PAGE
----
Have you been watching the 2010 Winter Olympic Games
? Over 80 nations are competing in 15 different sporting events taking place in and around Vancouver, Canada, through Feb. 28th. The Olympics provide captivating drama that only sporting events on a massive, global scale can provide. From Alpine Skiing, Curling, and Figure Skating, to Ice Hockey, Ski Jumping, and Snowboarding, there's an incredible amount of action going on, and NVIDIA and Sportvision are helping deliver that action via NBC to TV and Internet audiences in unique ways.
., leveraging the massively parallel computing power of the Quadro graphics processing unit (GPU), is the company bringing you incredible, new effects to many of these events at the Winter Olympics.
Sportvision is the company behind 'RACEf/x,'
those real-time info 'balloons' that track the cars at NASCAR events, and '1st and Ten,' the superimposed first-down marker that you see displayed on the field during NFL games. Sportvision has partnered with NBC during the Winter Olympics to present viewers with a variety ofbroadcast effects that provide key insights into the action taking place.
One cool effect, called 'SimulCam,' superimposes one athlete's performance over another to graphically illustrate the differences between competitor's strategies, approaches, and even flaws.
If you've been watching NBC's coverage of the Olympics, you've watched Bode Miller flying down the mountain
racing neck and neck against Ivica Kostelic in the Alpine Skiing Men's Downhill, and/or Lindsey Vonn and Andrea Fischerbacher chasing each other
down the super-G course; no, you weren't
imagining it' you DID see two skiers racing down the mountain to the finish line at the same time, mere inches from one another. Yes, these are solo competitions, with each competitor racing against the clock, but SimulCam gives viewers the ability to instantly compare one skier's performance against another's, helping better explain why one skier just beat out another by mere tenths or even thousandths of a second.
The second intriguing video effect, called 'StroMotion,' repeatedly freezes athletes in motion during a given segment of their routine to demonstrate, within a single frame, the entire evolution of their movements. A still photo is one thing. But a StroMotion-enhanced video sequence effectively lets the viewer see into the mind of an athlete as they execute a routine.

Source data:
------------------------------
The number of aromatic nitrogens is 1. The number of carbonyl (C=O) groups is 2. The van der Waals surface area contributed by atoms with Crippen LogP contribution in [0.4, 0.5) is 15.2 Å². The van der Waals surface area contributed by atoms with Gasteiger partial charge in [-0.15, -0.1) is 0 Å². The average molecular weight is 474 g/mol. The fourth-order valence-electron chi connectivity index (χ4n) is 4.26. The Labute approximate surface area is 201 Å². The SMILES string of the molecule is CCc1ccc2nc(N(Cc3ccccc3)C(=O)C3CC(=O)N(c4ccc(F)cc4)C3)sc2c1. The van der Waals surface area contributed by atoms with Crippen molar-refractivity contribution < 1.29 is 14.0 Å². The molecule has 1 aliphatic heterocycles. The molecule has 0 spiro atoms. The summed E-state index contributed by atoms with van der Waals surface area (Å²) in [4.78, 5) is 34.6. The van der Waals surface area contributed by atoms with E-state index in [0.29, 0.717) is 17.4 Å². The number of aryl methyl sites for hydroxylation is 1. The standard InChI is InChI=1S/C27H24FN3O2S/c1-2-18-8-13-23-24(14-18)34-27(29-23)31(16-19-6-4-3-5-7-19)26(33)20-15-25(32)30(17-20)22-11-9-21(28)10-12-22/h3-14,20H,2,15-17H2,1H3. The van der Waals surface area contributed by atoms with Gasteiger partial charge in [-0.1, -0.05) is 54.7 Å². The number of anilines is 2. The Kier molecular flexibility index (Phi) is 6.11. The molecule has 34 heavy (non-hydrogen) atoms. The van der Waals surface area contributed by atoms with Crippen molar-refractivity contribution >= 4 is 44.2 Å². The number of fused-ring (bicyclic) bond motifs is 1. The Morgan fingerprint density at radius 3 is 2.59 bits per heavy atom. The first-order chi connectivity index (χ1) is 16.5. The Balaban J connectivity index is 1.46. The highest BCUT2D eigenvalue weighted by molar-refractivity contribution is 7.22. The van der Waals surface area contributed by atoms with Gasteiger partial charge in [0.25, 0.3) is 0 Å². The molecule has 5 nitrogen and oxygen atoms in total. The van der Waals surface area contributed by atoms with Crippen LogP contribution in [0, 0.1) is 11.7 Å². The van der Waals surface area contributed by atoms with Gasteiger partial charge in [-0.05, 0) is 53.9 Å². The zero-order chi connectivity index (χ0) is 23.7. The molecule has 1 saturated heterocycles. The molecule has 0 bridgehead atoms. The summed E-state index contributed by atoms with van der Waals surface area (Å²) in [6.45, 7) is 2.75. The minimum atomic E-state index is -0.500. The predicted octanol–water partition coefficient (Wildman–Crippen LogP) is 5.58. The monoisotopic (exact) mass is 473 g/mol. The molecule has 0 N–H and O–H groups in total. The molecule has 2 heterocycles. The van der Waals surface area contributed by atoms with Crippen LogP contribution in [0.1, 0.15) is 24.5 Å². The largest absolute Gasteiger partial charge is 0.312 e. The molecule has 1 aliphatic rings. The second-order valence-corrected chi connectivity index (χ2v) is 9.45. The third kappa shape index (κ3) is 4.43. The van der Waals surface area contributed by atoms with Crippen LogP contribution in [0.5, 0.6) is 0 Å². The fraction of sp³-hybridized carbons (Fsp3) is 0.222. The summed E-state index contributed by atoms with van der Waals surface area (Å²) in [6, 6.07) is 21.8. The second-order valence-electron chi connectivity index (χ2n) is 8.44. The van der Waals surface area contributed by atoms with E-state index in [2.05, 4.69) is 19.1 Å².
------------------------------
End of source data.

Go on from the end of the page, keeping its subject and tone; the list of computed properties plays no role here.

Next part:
StroMotion technology has enhanced coverage of the Moguls competition
, along with several other events.
OK, now for some drill-down on how these technologies work. SimulCam and StroMotion were initially developed as sports training applications by a group of video pros in Switzerland known as DartFish.
StroMotion and SimulCam work by compounding video images into a frame-by-frame sequence. StroMotion is based on stroboscoping, a means to analyze rapid movement so that a moving object is perceived as a series of static images along the object's trajectory. SimulCam is a video processing application combining video sequences with Spatial-Temporal alignment. Given two video sequences, a composite video sequence can be generated which includes visual elements from each of the given sequences, suitably synchronized and represented in a chosen focal plane. For example, given two video sequences with each showing a different contestant individually racing the same down-hill course, the composite sequence can include elements from each of the given sequences to show the contestants as if racing simultaneously. Both StroMotion and SimulCam technologies are part of the DartFish DartStudio system.
The SimulCam technology involves 'background recognition,' a process that identifies the pixels that belong in the background and calculates how those pixels move throughout a series of successive images.
Differences in the camera angles between every two images of two videos are determined, and then every image of the second video is geometrically modified so as to match the viewpoint of the corresponding image in the first video. SimulCam then blends the two images together.
StroMotion similarly computes the camera movement between every two successive video images. Once determined, it stitches the images together, and using a high level of redundancy, it's actually able to remove the moving object from the image. Then, from the computed camera movement, StroMotion can determine how each video image relates geometrically to each other and to the panorama. The identification of pixels belonging to moving objects is based on the change-detection of each video image within the corresponding area in the panorama.
Ultimately, it's a combination of DartFish software, specialized Sportvision hardware, which includes NVIDIA Quadro professional GPUs, input and guidance from a number of on-site Sportvision producers and, of course, NBC's camera feeds, production, and on-air personalities that are bringing viewers a very cool Winter Olympics viewing experience.
Whether you're watching the Winter Olympics on NBC TV or via the Internet at www.nbcolympics.com
, you're sure to continue seeing SimulCam and StroMotion in action.
So continue to enjoy watching all of the gold medal winning Winter Olympics performances through this weekend, enhanced and enriched by Sportsvision and DartFish, using the power of NVIDIA Quadro GPU technology, which continues to help make the impossible possible.